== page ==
UK pubcaster Channel 4 (C4) is looking towards the past and the future, with the commission of two historical series and a one-off on whether middle class Americans think their president will win a second term.
Written and presented by C4′s Washington correspondent, the 49-minute special Matt Frei’s Obama and Me (w/t) aims to take a temperature reading during the election year and find out whether Obama will be a one-term president.
Produced by Oxford Films, the one-off (pictured above) will air in November 2012 to coincide with the U.S. presidential elections.
“It is one of the highlights of a reporter’s career to take the feverish pulse of this extraordinary nation in a crucial election year in which so much is at stake and in which one of the most charismatic presidents of recent times could be defeated,” said Frei.
“This film will provide an in-depth and engaging look at American politics at this pivotal moment for Britain’s closest ally,” added Channel 4′s head of factual Ralph Lee. “We’ll follow Matt as he leaves the Washington beltway to get closer to American voters and discover what happened to all the hope and promise that they invested in Obama’s election four years ago.”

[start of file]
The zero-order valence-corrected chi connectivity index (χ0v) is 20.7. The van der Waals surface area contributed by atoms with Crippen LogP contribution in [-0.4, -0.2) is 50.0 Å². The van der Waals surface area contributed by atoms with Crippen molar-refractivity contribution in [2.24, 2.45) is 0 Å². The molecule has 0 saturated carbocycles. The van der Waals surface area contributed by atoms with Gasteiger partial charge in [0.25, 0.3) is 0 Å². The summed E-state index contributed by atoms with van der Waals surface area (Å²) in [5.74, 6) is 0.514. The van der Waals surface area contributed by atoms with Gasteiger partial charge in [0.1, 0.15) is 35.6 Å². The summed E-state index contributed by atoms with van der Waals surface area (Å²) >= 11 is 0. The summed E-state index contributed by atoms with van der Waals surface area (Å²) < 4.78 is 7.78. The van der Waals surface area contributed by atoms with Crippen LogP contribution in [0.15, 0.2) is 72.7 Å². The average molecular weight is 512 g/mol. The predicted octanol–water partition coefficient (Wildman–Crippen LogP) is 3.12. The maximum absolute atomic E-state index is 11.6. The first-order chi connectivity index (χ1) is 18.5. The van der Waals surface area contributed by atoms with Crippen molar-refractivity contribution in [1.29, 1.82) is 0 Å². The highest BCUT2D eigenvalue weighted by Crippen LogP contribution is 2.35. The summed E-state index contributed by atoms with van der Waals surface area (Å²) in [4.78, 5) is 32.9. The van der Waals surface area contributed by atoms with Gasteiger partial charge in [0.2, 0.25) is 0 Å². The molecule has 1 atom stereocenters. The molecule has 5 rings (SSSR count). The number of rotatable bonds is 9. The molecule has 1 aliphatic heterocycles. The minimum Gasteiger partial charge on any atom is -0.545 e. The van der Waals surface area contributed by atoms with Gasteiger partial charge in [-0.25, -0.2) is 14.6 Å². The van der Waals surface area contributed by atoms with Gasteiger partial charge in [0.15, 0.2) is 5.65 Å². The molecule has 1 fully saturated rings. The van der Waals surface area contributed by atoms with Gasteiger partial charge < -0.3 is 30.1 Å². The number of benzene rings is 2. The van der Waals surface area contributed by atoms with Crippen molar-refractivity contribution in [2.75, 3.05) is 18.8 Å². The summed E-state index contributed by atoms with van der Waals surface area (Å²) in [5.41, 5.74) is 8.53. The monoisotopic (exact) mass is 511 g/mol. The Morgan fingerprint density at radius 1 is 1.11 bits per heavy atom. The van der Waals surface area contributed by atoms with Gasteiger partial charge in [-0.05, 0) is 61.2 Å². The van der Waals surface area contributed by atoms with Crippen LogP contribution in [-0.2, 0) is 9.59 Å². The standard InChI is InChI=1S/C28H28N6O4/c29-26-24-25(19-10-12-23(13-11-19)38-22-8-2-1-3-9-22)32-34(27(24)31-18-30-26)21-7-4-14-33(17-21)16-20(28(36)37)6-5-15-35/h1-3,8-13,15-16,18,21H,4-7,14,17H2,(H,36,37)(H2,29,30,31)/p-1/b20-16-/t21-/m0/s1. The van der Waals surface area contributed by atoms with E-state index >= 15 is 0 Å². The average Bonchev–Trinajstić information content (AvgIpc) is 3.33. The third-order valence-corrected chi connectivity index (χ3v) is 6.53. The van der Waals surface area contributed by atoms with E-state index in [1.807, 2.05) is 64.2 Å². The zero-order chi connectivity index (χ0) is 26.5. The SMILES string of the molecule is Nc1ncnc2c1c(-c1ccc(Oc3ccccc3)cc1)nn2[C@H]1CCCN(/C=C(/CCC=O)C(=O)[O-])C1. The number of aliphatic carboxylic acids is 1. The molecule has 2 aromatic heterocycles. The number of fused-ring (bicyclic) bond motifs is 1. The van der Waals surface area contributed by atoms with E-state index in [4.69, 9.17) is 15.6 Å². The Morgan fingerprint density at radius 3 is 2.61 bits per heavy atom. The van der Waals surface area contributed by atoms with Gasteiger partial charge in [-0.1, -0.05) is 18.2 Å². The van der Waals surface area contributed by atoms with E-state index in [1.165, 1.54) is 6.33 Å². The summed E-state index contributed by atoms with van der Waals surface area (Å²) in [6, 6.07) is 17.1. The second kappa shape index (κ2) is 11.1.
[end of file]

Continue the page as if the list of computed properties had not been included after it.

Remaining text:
C4 has also commissioned Wildfire Television to produce Walking Through History with Tony Robinson (w/t), for a 2013 transmission.
The four-part series sees English actor and presenter Tony Robinson exploring on foot the richest stories from Britain’s past. In each program, Robinson will go on expeditions that will take him through the origins of the Industrial Revolution in the Derwent Valley, Britain’s secret World War Two frontline in Dorset, and the hidden stories of Henry VIII’s court in the Weald.
Various experts he encounters along the way will also reveal places and hidden stories that ordinary walkers might otherwise miss.
Another historical series coming to C4 is about the hunt for the remains of Richard III by archaeologists from the University of Leicester. Darlow Smithson follows the dig, which also involves Leicester City Council and the Richard III Society, which brings them beneath a council car park in Leicester.
The human remains discovered will be sent off for forensic tests to establish whether the last English King was killed in battle, and the results will be revealed in the doc, to be aired later this year.
“This documentary will reveal every step of this incredible search as it unfolds,” said Darlow Smithson executive producer Simon Young. “Richard III has been immortalized in history by Shakespeare, but this account was based on Tudor spin and propaganda. These archaeological discoveries present a unique opportunity to find out who he really was.”